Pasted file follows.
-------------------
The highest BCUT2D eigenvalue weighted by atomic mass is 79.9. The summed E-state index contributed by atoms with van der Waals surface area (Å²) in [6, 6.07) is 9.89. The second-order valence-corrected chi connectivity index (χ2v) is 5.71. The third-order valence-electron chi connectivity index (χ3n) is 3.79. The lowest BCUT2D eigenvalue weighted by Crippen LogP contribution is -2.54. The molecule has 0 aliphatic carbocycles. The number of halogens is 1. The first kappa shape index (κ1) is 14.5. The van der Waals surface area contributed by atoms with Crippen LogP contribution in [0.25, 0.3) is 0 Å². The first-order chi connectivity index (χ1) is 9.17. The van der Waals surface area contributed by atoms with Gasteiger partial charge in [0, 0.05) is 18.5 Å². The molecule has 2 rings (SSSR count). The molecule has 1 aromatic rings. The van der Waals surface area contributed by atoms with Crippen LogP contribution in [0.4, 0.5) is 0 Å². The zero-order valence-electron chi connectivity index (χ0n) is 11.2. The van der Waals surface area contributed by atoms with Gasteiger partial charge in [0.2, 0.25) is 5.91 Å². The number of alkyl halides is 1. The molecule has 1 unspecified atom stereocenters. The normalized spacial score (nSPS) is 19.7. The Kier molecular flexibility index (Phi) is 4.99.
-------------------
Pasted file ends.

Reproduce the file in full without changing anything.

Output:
The highest BCUT2D eigenvalue weighted by atomic mass is 79.9. The summed E-state index contributed by atoms with van der Waals surface area (Å²) in [6, 6.07) is 9.89. The second-order valence-corrected chi connectivity index (χ2v) is 5.71. The third-order valence-electron chi connectivity index (χ3n) is 3.79. The lowest BCUT2D eigenvalue weighted by Crippen LogP contribution is -2.54. The molecule has 0 aliphatic carbocycles. The number of halogens is 1. The first kappa shape index (κ1) is 14.5. The van der Waals surface area contributed by atoms with Crippen LogP contribution in [0.25, 0.3) is 0 Å². The first-order chi connectivity index (χ1) is 9.17. The van der Waals surface area contributed by atoms with Gasteiger partial charge in [0, 0.05) is 18.5 Å². The molecule has 2 rings (SSSR count). The molecule has 1 aromatic rings. The van der Waals surface area contributed by atoms with Crippen LogP contribution in [0.4, 0.5) is 0 Å². The zero-order valence-electron chi connectivity index (χ0n) is 11.2. The van der Waals surface area contributed by atoms with Gasteiger partial charge in [0.2, 0.25) is 5.91 Å². The number of alkyl halides is 1. The molecule has 1 unspecified atom stereocenters. The normalized spacial score (nSPS) is 19.7. The Kier molecular flexibility index (Phi) is 4.99.